Post Series: Advent: Poetry topic idea: Christmas carols

Today’s poetry topic idea is Christmas carols.  Rather than writing about Christmas carols that already exist, you could write your own Christmas carol as a poem.

In writing a Christmas carol, you might consider taking into account form elements such as meter, rhyme, syllable count, alliteration, mirroring, and other ideas.  Sound in a Christmas carol is important and using these elements can help when trying to achieve the right sound.

When writing a Christmas carol as a poem, one thing that makes it different from a song, is that there is no inherent melody that is communicated to the reader.  There is no inherent way to sing the poem.

This doesn’t necessarily have to be an issue though.  First, if the poem has the right sound, it might not need a melody.  Second, a melody could be applied and communicated to the reader if a poet wanted to.  Third, readers could apply their own melody to the poem.

When writing a Christmas carol as a poem, there are a number of ideas you could use.  You could write about:

  • The Nativity story. You could write about the whole story, parts of it, or different people in it.
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  • Christmas Eve. You could focus on the time right before Christmas.
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  • The twelve days of Christmas. Although there is already at least one Christmas carol that focuses on this time, you could focus on it from a different perspective.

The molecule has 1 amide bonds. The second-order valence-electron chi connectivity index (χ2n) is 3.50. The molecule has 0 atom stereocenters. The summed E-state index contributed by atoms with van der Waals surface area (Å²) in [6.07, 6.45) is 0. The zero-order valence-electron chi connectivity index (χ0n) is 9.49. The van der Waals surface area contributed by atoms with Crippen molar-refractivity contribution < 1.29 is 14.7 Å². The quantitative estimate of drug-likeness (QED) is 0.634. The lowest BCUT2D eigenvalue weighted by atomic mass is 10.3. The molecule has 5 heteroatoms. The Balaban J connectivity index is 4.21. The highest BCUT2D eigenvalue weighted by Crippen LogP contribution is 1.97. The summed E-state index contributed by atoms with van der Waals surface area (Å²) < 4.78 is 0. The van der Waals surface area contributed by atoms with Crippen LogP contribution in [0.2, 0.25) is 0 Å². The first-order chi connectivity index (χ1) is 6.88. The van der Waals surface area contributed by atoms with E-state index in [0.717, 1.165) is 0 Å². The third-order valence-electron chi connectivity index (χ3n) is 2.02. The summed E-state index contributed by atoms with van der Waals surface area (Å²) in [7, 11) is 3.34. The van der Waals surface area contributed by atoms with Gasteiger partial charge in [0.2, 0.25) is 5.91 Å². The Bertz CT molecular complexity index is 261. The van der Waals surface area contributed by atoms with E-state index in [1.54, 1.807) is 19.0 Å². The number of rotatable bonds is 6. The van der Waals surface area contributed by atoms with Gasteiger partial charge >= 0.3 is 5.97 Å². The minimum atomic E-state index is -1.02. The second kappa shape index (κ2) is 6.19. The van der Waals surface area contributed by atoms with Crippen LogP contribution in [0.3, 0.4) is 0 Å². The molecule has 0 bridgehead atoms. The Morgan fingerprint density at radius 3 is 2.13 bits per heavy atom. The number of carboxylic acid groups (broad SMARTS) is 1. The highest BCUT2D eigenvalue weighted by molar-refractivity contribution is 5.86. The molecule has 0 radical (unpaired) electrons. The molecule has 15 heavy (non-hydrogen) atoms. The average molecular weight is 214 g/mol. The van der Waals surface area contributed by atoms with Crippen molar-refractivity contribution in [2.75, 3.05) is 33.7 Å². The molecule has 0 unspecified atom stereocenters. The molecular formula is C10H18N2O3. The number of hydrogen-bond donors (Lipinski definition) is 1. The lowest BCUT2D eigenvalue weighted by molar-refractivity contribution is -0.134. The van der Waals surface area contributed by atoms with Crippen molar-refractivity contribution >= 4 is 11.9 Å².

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  • Christmas morning. This is a time of celebration and focus and could be written about in a carol.
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  • A poem about characters that focuses on ideas like hope, joy, or redemption.
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  • Christmas traditions. This could cover a number of ideas such as Christmas trees, Christmas cookies, and presents.
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  • A poem focusing on the sensory elements of celebrating Christmas (sights, sounds, smells, tastes, and how things feel).

Here is an example Christmas carol poem:

O’ dear friend,
do you see,
the bright and shiny,
Christmas tree?

Upon its bows,
the lights do glow,
so think of the star,
that you do know.

The canes of candy,
there hung with care,
remind of shepherds,
and how they did fare.

The little packages,
placed up so high,
are the like the gifts,
brought by Magi.

The many spheres,
that you do see,
are like the fruit,
of a special tree.

The tree itself,
should point the way,
to that one tree,
from that one day.

O’ dear friend,
do you see,
the bright and shiny,
Christmas tree?